A truly terrifying ruling was just handed down from the Court of Appeals for the Fourth Circuit, a jurisdiction that covers Virginia, West Virginia, Maryland, North Carolina, and South Carolina.
In the case of United States vs. Robinson, the full bench made an incredibly dangerous ruling that tosses out the 2nd Amendment, 4th Amendment, common sense, undisputed facts, and equal protection under the law.
Here is a quick rundown of the facts of the case:
Plaintiff, Shaquille Montel Robinson, was the subject of a Terry stop, an investigative tool used by police to stop and frisk suspicious individuals who the officers can reasonable articulate is armed and dangerous, and where there is a crime being committed, or about to be a crime committed.
Robinson was seen by a witness loading a pistol and putting it into his pocket, then entering the passenger side of a vehicle which then left the area; this took place in a high crime area in West Virginia. An officer was notified of the tip, and proceeded to pull over the vehicle as the driver and passenger were not wearing seatbelts.
The officer asked Robinson if he was armed, and Robinson gave him a “strange look,” caught in an “I gotcha” moment. The officer then proceeded to frisk Robinson and found the handgun. He arrested Robinson, as he is a felon who was in possession of a firearm.
The problem here? Robinson claimed that his rights against unreasonable search and seizure were violated by the officer. According to analysis by David French, attorney and writer for National Review,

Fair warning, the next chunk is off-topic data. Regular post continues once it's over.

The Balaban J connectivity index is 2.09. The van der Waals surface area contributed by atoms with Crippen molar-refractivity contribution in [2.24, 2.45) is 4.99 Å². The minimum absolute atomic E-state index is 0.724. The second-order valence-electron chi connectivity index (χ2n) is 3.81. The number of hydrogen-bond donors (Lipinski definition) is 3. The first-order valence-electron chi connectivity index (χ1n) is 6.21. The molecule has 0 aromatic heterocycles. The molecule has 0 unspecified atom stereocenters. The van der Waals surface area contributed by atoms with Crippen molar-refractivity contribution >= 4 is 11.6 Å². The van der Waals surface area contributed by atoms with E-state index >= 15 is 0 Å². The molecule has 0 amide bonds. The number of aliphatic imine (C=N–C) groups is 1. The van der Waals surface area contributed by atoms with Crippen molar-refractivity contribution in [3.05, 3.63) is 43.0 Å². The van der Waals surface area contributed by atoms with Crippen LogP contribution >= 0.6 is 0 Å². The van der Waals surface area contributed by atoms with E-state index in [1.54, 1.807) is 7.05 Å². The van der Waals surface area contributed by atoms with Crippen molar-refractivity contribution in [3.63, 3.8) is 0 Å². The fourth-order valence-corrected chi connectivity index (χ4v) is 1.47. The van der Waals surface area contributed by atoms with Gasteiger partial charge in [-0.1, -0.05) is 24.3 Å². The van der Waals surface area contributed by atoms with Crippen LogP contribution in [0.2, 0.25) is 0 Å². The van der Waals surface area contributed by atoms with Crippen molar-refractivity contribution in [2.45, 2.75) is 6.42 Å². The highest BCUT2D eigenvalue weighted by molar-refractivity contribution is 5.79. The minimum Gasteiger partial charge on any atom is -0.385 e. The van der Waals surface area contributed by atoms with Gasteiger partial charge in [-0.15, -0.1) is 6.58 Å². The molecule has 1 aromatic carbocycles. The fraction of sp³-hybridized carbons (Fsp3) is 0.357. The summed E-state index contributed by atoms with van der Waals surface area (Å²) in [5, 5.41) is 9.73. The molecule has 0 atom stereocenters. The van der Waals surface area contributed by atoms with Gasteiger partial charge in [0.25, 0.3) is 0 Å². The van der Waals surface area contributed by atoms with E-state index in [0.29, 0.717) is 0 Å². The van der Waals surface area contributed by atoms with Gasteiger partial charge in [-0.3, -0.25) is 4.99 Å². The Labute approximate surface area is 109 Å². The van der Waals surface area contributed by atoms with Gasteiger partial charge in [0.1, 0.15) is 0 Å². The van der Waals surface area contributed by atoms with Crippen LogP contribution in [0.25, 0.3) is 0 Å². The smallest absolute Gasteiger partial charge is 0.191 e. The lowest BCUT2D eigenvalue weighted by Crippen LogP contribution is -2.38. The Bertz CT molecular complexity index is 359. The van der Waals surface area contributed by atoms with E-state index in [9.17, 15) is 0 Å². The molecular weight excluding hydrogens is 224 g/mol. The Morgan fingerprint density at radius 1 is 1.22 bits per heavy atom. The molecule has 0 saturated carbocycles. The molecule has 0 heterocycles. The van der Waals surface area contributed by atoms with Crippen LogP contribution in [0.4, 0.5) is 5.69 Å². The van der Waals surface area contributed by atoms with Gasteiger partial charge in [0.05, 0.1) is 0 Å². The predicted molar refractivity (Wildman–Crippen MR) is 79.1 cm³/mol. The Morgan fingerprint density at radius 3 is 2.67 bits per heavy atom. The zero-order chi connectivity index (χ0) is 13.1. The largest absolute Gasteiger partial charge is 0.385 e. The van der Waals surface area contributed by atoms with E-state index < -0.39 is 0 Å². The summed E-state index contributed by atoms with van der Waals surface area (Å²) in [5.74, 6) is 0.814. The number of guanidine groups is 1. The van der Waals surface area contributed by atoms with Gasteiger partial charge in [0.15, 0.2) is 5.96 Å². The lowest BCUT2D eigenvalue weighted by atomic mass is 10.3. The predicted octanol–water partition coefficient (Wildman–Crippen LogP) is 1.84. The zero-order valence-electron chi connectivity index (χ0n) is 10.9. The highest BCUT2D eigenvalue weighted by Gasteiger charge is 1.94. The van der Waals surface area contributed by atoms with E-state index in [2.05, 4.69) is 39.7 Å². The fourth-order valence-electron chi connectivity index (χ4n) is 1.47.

He acknowledged that the officer had the right to stop the car and ask him to exit. He also acknowledged that the tip that he was armed was sufficiently reliable for the officer to act on it. Robinson contested the notion that the officer had reasonable suspicion to believe that he was armed and dangerous. After all, he argued, putting a firearm in your pocket is “innocent behavior” that was not by itself “sufficient to indicate that he posed a danger to others.”
As French later notes, the act of putting a firearm into your pocket is an innocent act (I would say it’s a foolish way to carry a pistol, but that’s beside the point). Just like driving a car takes a license, so does concealing a pistol in many states, albeit a decreasing number.
When a person gets into a car, it’s unreasonable to simply assume that said person does not have a driver’s license; it is up to the State to prove that the person does not, not for the person to prove that he/she does.
Similarly, when a person is carrying a firearm in a state where a permit is required, it cannot be assumed that the person is doing so illegally. Such an assumption undermines the legal doctrine of innocence until proven guilty. Now, is such an activity reason to approach said person with caution; sure, police have every right to take reasonable steps to ensure their safety, but that does not involve seeing every person with a firearm as being a threat.
However, the Fourth Circuit disagrees with that; =simply the existence of a firearm, even a legally owned firearm, constitutes a danger to police, facts be damned. Your record doesn’t matter. The existence of that firearm makes you the bad guy, be default, according to this ruling.